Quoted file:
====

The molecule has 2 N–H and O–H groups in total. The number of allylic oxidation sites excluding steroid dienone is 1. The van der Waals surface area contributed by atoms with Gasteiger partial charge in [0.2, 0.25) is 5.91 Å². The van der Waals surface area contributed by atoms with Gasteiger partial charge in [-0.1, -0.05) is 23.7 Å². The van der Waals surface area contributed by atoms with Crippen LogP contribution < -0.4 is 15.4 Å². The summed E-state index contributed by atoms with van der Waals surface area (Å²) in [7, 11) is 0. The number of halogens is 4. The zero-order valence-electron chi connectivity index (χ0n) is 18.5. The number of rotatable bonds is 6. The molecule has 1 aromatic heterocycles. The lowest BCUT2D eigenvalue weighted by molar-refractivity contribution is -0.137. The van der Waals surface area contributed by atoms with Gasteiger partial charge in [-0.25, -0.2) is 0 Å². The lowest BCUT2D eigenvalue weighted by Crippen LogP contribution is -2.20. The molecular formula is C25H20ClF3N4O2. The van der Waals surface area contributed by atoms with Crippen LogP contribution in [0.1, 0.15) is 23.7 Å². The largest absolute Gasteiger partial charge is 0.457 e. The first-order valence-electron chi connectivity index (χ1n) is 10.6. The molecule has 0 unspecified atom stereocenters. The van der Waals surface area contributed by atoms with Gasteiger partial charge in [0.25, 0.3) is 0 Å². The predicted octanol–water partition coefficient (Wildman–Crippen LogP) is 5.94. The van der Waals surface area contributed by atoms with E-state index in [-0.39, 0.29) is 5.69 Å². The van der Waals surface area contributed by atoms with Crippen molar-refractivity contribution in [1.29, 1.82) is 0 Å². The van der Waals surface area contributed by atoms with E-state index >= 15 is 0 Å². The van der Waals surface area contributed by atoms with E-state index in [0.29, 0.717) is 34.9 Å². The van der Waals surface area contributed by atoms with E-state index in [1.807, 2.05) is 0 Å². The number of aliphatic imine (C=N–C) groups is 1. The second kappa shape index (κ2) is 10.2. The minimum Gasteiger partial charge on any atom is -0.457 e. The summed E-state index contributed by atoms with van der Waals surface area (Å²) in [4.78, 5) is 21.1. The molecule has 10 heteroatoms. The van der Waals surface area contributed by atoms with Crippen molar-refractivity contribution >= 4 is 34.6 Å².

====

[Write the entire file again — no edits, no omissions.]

The molecule has 2 N–H and O–H groups in total. The number of allylic oxidation sites excluding steroid dienone is 1. The van der Waals surface area contributed by atoms with Gasteiger partial charge in [0.2, 0.25) is 5.91 Å². The van der Waals surface area contributed by atoms with Gasteiger partial charge in [-0.1, -0.05) is 23.7 Å². The van der Waals surface area contributed by atoms with Crippen LogP contribution < -0.4 is 15.4 Å². The summed E-state index contributed by atoms with van der Waals surface area (Å²) in [7, 11) is 0. The number of halogens is 4. The zero-order valence-electron chi connectivity index (χ0n) is 18.5. The number of rotatable bonds is 6. The molecule has 1 aromatic heterocycles. The lowest BCUT2D eigenvalue weighted by molar-refractivity contribution is -0.137. The van der Waals surface area contributed by atoms with Gasteiger partial charge in [-0.25, -0.2) is 0 Å². The lowest BCUT2D eigenvalue weighted by Crippen LogP contribution is -2.20. The molecular formula is C25H20ClF3N4O2. The van der Waals surface area contributed by atoms with Crippen LogP contribution in [0.1, 0.15) is 23.7 Å². The largest absolute Gasteiger partial charge is 0.457 e. The first-order valence-electron chi connectivity index (χ1n) is 10.6. The molecule has 0 unspecified atom stereocenters. The van der Waals surface area contributed by atoms with Gasteiger partial charge in [0.25, 0.3) is 0 Å². The predicted octanol–water partition coefficient (Wildman–Crippen LogP) is 5.94. The van der Waals surface area contributed by atoms with E-state index in [-0.39, 0.29) is 5.69 Å². The van der Waals surface area contributed by atoms with Crippen molar-refractivity contribution in [1.29, 1.82) is 0 Å². The van der Waals surface area contributed by atoms with E-state index >= 15 is 0 Å². The van der Waals surface area contributed by atoms with E-state index in [0.29, 0.717) is 34.9 Å². The van der Waals surface area contributed by atoms with E-state index in [1.807, 2.05) is 0 Å². The number of aliphatic imine (C=N–C) groups is 1. The second kappa shape index (κ2) is 10.2. The minimum Gasteiger partial charge on any atom is -0.457 e. The summed E-state index contributed by atoms with van der Waals surface area (Å²) in [4.78, 5) is 21.1. The molecule has 10 heteroatoms. The van der Waals surface area contributed by atoms with Crippen molar-refractivity contribution >= 4 is 34.6 Å².